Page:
January 26, 1955 A Teacher, Pastoral Care Director, and Assistant to the Sister Servant, Sister Kathleen has served in Virginia, Ohio, Pennsylvania, Maryland, Georgia, and Florida. Today, Sister lives in Emmitsburg, MD, where she serves in the Ministry of Prayer.

Sister Mary Jean Tague, D.C.

January 26, 1955 Sister Mary Jean has served as a Teacher, Local Community Superior, Pharmacist, Nurse, and Foreign Missionary and has served in South Carolina, New York, Michigan, Bolivia, Massachusetts, Connecticut, Angola, Africa, and Texas. Today, she serves at Proyecto Juan Diego in Brownsville, TX.

Daughters of Charity of St. Vincent de Paul


Sister Margaret Tuley, D.C.

January 26, 1955 A Teacher, Nurse, Hospital Administrator, Local Community Superior, and Board Chair, Sister Margaret has served in New York, Maryland, Virginia, Massachusetts, Maine, Connecticut and Pennsylvania. Sister Margaret currently serves as Sister Servant at St. Louise House in Albany, NY.

50 Years Vocation

Sister Rose Ann Aguilar, D.C.

August 14, 1965 A Social Worker and Local Community Superior, Sister Rose Ann has served in Community Outreach and Hispanic Ministry as well as in Governance in Texas and Missouri. Today, she serves as a Provincial Councillor for the Province of St. Louise in St. Louis, MO.

Sister Clarisse Correia, D.C.

June 27, 1965 Nurse, Educator, Administrator, Hospital Board Member, and Local Community Superior, Sister Clarisse has served in Maryland, New York, Massachusetts, Connecticut, and Pennsylvania. She currently serves as the Daughters’ Emmitsburg, MD, Campus Coordinator and Sister Servant of Villa St. Michael in Emmitsburg, MD.

Sister Joanne Donovan, D.C.

June 27, 1965 Child Care Provider, Clinical Social Worker, Elder Care with Senior Sisters, Local Community Superior, and Moderator for Ladies of Charity, Sister Joanne has served in Washington, D.C., Michigan, Massachusetts, New York, and New Jersey. Sister currently serves at the Avila Institute/Ozanam Hall of Queens Nursing Home in Bayside, NY.


Faith Afire • Winter 2016

Sister Mary Jean Doyle, D.C.

June 27, 1965 Dietitian, Social Worker, Local Community Superior, Administrator, who also served in Childcare and Community Outreach Ministry, Sister Mary Jean has served in Maryland, South Carolina, Florida, and Washington, D.C. Today, Sister serves at Providence Hospital in Washington, D.C.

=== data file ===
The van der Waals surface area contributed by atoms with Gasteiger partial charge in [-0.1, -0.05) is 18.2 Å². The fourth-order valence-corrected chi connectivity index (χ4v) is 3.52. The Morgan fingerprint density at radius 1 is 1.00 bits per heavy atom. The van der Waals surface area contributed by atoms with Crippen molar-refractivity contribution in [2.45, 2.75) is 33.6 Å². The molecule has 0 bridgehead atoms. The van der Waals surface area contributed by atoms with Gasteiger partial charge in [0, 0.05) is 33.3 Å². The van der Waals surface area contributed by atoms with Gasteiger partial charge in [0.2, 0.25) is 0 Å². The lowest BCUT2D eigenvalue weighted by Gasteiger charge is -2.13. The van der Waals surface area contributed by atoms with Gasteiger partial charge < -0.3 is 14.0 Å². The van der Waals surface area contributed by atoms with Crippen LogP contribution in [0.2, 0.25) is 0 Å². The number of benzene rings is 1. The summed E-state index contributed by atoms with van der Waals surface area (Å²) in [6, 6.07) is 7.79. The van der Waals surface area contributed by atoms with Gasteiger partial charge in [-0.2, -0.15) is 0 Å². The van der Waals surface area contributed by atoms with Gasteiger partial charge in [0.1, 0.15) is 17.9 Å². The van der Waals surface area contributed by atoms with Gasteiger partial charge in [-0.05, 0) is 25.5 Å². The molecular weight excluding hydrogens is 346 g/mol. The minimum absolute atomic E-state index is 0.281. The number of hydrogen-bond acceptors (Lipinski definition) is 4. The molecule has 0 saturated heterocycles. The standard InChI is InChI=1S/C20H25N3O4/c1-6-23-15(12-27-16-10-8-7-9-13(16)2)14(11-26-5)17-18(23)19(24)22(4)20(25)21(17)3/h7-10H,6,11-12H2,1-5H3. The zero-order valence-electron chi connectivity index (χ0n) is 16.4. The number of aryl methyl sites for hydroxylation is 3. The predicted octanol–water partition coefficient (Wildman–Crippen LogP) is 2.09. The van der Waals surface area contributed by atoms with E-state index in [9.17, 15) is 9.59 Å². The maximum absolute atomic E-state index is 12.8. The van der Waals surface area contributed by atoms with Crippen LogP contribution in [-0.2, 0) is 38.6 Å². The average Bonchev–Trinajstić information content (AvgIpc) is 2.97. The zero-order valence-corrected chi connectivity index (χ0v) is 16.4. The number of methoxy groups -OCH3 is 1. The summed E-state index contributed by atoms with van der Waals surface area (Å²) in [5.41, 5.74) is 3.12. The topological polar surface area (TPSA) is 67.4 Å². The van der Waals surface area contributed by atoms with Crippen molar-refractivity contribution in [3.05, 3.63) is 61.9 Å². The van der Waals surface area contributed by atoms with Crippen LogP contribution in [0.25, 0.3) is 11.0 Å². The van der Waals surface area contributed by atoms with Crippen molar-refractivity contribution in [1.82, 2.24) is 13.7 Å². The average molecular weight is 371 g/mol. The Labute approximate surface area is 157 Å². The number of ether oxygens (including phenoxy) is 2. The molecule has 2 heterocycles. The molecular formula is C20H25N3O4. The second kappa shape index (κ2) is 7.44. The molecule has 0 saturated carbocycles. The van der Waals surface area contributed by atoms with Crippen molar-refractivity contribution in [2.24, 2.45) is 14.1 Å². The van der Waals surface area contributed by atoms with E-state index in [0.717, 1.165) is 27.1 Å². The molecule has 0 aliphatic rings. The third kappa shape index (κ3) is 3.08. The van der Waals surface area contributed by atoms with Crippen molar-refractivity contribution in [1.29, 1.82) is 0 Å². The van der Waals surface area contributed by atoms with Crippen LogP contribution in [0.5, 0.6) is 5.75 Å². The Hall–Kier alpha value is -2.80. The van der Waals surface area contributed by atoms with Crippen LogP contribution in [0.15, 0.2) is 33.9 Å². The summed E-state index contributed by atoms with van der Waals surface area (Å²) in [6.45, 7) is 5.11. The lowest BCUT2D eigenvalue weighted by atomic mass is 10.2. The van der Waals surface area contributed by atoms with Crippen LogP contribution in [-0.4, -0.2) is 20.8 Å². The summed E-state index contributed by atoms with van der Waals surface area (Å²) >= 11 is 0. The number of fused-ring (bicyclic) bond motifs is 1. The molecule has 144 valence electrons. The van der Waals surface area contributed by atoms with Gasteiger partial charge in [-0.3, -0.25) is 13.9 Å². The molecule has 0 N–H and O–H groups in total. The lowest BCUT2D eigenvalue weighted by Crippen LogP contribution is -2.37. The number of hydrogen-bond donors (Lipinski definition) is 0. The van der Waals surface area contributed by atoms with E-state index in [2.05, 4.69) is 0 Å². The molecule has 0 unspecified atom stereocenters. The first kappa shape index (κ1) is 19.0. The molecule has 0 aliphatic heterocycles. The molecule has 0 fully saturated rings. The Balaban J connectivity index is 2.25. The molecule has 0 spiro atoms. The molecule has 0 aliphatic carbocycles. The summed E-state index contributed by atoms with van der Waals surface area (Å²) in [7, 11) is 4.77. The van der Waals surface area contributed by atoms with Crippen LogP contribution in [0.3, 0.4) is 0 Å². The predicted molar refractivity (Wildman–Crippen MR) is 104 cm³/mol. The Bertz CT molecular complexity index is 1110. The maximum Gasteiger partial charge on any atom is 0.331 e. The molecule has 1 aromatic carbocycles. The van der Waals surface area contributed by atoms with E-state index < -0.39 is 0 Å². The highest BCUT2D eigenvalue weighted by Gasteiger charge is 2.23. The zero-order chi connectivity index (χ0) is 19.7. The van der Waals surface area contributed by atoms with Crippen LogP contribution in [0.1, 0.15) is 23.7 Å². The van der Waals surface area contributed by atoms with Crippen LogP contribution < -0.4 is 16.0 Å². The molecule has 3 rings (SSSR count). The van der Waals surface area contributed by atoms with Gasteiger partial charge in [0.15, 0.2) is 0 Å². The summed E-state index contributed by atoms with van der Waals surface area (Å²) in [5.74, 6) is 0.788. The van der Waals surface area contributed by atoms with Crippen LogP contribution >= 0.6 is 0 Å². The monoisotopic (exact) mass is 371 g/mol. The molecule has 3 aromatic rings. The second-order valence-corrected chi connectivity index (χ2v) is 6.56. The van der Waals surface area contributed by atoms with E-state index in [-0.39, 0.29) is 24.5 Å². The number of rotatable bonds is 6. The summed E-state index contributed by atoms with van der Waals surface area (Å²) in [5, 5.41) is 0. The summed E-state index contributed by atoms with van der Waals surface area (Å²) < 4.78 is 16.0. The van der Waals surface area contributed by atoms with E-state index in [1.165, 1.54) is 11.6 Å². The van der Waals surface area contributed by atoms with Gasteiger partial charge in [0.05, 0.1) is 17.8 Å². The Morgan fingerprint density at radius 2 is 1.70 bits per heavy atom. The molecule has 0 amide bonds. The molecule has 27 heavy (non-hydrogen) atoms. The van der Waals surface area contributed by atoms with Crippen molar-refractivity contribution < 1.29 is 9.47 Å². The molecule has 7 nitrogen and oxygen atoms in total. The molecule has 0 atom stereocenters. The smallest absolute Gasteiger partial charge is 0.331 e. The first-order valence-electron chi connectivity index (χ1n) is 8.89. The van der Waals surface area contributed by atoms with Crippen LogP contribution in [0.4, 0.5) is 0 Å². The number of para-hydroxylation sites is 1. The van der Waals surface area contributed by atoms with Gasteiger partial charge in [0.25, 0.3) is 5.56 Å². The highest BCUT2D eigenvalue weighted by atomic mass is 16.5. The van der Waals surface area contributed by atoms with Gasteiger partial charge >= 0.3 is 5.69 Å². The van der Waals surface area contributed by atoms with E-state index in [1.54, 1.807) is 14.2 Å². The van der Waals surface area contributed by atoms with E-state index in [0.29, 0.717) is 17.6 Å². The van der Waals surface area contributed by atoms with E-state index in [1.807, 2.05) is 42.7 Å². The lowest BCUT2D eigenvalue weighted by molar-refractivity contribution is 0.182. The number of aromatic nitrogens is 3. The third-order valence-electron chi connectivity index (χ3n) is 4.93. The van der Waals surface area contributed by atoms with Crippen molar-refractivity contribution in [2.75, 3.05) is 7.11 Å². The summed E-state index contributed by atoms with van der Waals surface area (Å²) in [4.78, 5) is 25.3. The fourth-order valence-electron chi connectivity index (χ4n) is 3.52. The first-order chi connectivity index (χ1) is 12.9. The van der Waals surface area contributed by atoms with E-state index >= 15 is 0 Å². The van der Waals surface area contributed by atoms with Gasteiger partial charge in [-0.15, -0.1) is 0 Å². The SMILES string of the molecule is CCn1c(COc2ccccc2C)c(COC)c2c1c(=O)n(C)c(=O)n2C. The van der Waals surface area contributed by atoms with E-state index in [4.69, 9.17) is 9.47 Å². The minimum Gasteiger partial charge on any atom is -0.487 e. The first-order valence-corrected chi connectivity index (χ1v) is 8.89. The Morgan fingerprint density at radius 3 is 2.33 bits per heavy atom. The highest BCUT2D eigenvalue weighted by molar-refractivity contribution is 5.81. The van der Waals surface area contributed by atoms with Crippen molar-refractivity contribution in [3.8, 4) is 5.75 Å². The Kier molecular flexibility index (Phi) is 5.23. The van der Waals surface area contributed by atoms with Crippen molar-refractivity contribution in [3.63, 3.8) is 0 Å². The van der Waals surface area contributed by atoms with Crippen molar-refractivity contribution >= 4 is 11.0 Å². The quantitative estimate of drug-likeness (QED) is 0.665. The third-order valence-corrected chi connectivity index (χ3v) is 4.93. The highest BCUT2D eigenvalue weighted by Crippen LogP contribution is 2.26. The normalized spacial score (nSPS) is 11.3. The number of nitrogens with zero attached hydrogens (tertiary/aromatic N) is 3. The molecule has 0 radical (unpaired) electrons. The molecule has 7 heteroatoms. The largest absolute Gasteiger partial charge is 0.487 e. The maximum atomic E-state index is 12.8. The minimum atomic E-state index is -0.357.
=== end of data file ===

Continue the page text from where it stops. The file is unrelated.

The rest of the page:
Sister Patricia Dunne, D.C.

Sister Therese MacKinnon, D.C.

June 5, 1965 Elementary School Teacher, Director of Religious Education, Local Community Superior, and Parish Pastoral Associate, Sister Therese has served in Missouri, Ohio, Alabama, Illinois, Michigan, and Wisconsin. Sister currently is in ministry at Corpus Christi Parish in Detroit, MI.

Sister Barbara Maggio, D.C.

June 5, 1965 Teacher, Social Worker, Day Care Administrator, Provincial Councillor, and Local Community Superior, Sister Patricia has served in Washington, Illinois, Mississippi, Tennessee, Indiana, and Wisconsin. Sister currently serves at Mother Seton School in Emmitsburg, MD.

June 27, 1965 Nurse, Nursing and Childcare Supervisor, Teacher, Parish Visitor, Resource Teacher and Visitor to Homebound, Sister Barbara has served in Washington, D.C., Maryland, Florida, North Carolina, Georgia, Pennsylvania, and Virginia. Today, Sister serves in the Ministry of Prayer in Emmitsburg, MD.

Sister Almeda Golson, D.C.

Sister Betty Ann McNeil, D.C.

June 5, 1965 Nurse, Hospital Administrator, and Local Community Superior who served in Governance, Sister Almeda served in Indiana, Alabama, and Tennessee. Today, Sister serves in the Ministry of Prayer in Evansville, IN.

Sister Carol Keehan, D.C.

June 27, 1965 Nurse, Nursing Administrator, and Local Community Superior who has served in Governance and Pastoral Care, Sister Carol has served in Washington, D.C., Maryland, and Florida. Sister currently serves at the Catholic Health Association in Washington, D.C.

Sister Joan Kuester, D.C.